of the supporting environment to effectively implement its adopted agile method. Presently, we have a skeletal structure for our approach to assessing capability. To completely define our approach, we still need to identify the observable characteristics associated with each practice, and define metrics for assessing each (practice, property) pair. We recognize that the metrics to be defined for each indicator would yield values that maybe subjective, objective, numerical, binary, range values, etc. Hence, we need to map the different types of values obtained onto a uniform scale of measurement to perform the aggregation. However, we have not yet defined that necessary mapping approach. Current research is underway to identify an appropriate uniform scale of measurement. The EE Methodology suggests one viable approach.
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S. Soundararajan and J. D. Arthur, "A Structured Framework for Assessing the "Goodness" of Agile Methods," in 18th IEEE International Conference and Workshops on Engineering of Computer Based Systems (ECBS), 2011 2011, pp. 14-23.
S. Soundararajan, "A Methodology for Assessing Agile Software Development Approaches " Research Proposal Document, Computer Science, Virginia Tech, 2011.Available from: http://arxiv.org/abs/1108.0427 (CoRR).
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M. L. Talbert, "A Methodology for the measurement and evaluation of complex system designs," Ph.D. Dissertation, Computer Science, Virginia Tech, Blacksburg, 1995.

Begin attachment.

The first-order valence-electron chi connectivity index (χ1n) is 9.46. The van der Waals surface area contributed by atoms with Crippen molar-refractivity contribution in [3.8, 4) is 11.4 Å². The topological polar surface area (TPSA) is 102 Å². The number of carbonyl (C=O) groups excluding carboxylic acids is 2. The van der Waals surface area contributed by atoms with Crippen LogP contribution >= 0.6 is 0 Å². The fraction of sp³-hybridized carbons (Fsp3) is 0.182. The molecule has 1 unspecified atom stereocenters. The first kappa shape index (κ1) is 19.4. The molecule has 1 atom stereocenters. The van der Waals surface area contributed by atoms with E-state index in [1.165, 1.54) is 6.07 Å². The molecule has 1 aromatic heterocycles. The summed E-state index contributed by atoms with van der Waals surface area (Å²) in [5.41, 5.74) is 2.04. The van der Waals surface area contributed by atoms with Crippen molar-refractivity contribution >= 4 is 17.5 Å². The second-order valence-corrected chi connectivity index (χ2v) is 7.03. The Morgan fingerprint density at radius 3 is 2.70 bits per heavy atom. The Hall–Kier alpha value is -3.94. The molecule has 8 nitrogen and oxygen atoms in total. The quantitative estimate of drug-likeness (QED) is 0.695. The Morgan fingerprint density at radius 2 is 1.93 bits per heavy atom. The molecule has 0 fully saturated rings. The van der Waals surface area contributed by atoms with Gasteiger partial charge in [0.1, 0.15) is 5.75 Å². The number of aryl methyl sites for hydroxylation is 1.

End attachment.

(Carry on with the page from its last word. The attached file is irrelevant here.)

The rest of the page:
Shvetha Soundararajan is a Ph.D. candidate in the Department of Computer Science at Virginia Tech. She received her Master's degree in Computer Science from Virginia Tech in 2008. Her research interests include Agile Software Engineering, Requirements Engineering, Software Architecture, Software Process Improvement, and Usability Engineering. Her current research involves assessing the "goodness" of agile methods. She is a member of Upsilon Pi Epsilon (Computer Science Honor Society) and the IEEE Computer Society.
James D. Arthur is an Emeritus Professor of Computer Science at Virginia Tech (VPI&SU). He received B.S and M.A. degrees in Mathematics from the University of North Carolina at Greensboro in 1972 and 1973, and M.S. and Ph.D. degrees in Computer Science from Purdue University in 1981 and 1983. His research interests include Software Engineering (Methods and Methodologies supporting Software Quality Assessment and IV&V Processes), Parallel Computation, and User Support Environments. Dr. Arthur is the author of over 30 papers on software engineering, software quality assessment, IV&V, and user/machine interaction. He has served as: participating member of IEEE Working Group on Reference Models for V&V Methods; Chair of Education Panel for National Software Council Workshop; Guest Editor for Annals of Software Engineering special volume on Process and Product Quality Measurement; and Principal Investigator or Investigator on 14 externally funded research projects totaling in excess of $1.4 million. Dr. Arthur is a member of Pi Mu Epsilon (Math Honor Society), Upsilon Pi Epsilon (Computer Science Honor Society), Golden Key National Honor Society, Sigma Xi (National Research Society), ACM, and the IEEE Computer Society.